The whole process could take a year, or longer. When ground is broken on the Round 1 schools later this month, we can start getting exciting construction updates like the ones from Ceverine. We anticipate the buildings to finish before the start of the next Haitian school year, at the start of October, if (fingers crossed) all goes well (knock on wood) and no complications (pat belly rub head) emerge.
Pictured above is the latest from the new construction of the Ceverine school, recently visited by Students Rebuild partner Ben Stiller. At top you're looking at what will be one classroom of the two-classroom expansion. Design Fellow Darren Gill took this picture from where the wood frame partition between the classrooms is coming in. The woman is cleaning up the project before Stiller's team touches down. Immediately above is a shot of the two-classroom block as roof trusses are being raised.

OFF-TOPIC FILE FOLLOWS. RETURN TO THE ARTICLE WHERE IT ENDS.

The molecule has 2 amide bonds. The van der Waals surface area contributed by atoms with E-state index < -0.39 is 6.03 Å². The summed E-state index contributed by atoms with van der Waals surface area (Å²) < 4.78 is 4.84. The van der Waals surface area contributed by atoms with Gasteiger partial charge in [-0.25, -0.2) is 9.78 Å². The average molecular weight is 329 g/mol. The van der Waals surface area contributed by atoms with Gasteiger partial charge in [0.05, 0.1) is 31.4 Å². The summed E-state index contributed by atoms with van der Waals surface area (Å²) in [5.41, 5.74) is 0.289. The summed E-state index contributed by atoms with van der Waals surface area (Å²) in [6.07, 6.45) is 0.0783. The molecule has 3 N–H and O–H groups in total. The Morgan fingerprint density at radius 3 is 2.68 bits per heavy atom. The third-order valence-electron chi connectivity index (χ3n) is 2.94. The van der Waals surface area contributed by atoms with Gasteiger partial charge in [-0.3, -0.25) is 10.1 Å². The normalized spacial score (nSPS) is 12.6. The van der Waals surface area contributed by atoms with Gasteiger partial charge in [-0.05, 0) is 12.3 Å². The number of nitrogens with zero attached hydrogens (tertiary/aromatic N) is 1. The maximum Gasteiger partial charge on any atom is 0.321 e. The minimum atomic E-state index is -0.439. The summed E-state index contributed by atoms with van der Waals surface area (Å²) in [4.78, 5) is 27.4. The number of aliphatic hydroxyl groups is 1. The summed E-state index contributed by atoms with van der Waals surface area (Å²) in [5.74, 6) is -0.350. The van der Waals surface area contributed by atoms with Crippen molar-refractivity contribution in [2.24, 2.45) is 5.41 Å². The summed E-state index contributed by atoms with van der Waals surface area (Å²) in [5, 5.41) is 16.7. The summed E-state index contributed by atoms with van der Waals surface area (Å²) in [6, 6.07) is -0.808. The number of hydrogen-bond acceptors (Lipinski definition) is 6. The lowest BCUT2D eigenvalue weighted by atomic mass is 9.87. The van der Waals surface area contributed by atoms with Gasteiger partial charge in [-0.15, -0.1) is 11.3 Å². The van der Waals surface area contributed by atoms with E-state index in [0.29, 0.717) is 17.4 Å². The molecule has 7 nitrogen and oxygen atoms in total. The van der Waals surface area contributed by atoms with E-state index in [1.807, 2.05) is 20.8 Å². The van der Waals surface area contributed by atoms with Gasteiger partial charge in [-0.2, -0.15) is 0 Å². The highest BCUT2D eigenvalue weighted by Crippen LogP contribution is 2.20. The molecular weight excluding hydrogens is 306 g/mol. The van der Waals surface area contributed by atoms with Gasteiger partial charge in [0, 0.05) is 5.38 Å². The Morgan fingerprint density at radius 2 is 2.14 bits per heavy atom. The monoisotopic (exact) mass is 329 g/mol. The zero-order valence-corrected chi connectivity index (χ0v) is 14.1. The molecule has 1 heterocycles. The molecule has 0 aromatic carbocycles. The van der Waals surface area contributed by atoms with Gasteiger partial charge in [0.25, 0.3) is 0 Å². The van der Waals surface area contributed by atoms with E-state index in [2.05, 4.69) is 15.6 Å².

Darren had a lot to point out in this particular image, including a bit of courage and innovation on the part of the build crew. What may not seem unusual to a North American office is the timber framing–but a very foreign concept to the Haitian crew accustomed to masonry! Through the last weeks Darren guided the masons and the truss carpenter to building stick-frame walls. At first the masons were skeptical–first with needing to assemble wall panels on their sides on the ground, then when the panels went up ("in one go"), at the wobbliness of the whole thing. Soon though the panels were all tied together and the trusses are put up and the walls become rigid. The masons have augmented their skill sets. Darren also points out the critical juncture of the timber and concrete portions of the wall. Haiti doesn't have all the fancy hardware that we're accustomed to so the masons tied the timber wall down with bent-over rebar continuing from the concrete wall and foundation–a creative fix to be sure!